every generous mind . . . feels its Halfness – it cannot think without a symbol – neither can it live without something that is to be at once its Symbol and its Other half . . . – Hence I deduce the habit, I have most unconsciously formed, of writing my inmost thoughts – I have not a soul on earth to whom I can reveal them – . . . and therefore to you, my passive, yet sole < true & > kind, friends I reveal them. Burn you I certainly shall, when I feel myself dying; but in the Faith, that as the Contents of my mortal frame will rise again, so that your contents will rise with me, as a Phoenix from its pyre of Spice & Perfume.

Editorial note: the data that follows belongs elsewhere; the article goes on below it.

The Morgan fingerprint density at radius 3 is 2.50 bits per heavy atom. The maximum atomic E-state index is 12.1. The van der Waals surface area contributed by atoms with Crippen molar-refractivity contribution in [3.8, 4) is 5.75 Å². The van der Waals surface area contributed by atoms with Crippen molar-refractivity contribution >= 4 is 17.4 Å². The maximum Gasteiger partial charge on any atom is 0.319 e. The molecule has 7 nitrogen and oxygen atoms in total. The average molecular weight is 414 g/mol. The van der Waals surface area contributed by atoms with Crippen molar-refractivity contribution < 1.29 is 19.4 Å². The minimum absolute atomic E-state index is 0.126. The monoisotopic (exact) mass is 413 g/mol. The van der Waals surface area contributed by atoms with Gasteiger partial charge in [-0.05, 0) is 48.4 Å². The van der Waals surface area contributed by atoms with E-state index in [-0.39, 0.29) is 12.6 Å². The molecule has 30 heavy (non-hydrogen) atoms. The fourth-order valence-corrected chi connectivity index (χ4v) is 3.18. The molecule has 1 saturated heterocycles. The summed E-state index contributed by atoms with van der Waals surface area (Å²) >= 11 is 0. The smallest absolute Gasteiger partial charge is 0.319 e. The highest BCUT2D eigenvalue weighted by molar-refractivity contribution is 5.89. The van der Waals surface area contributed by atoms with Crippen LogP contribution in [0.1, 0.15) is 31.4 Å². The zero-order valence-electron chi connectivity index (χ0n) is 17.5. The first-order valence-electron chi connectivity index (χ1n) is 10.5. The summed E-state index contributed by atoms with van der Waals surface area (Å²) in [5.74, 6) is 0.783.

One of the great frustrations for the student of Coleridge arises from the fleeting quality of his literary achievement, its inconsistency, patchiness and fragmentation. The voice which animates the finest of the 'Conversation' poems or the power which makes the supernatural poems so compelling are all too easily lost in the rest of his poetic output; some of his finest theoretical writing threatens to dissolve under scrutiny into a tissue of plagiarism; and much of the remaining political, religious and philosophical prose seems to waver between the doctrinaire and the arcane. As one of his most perceptive critics has put it, 'he is eccentric, even peripheral, his texts a circle whose centre is nowhere and whose circumference is everywhere'. In a curious way, the Notebooks offer one answer to these frustrations, giving free play to the very qualities that are elsewhere most problematic: a naturally fragmentary form, infinite freedom to digress, a licence to borrow from other sources, and an escape from the portentousness of his public figure into the realm of the private and the occasional. Here the great talker, lecturer and theorist writes without an audience (and the bombast into which it often tempted him). He creates in this form a private space, a site of secrecy and discovery, which offers a refuge from the anxieties and failures of the public sphere. In a fascinating generic hybrid of journal, travelogue, sketchbook and commonplace book, the Notebooks show us glimpses of a more humane Coleridge, and of his work in progress, in confessional, tentative or experimental mode.
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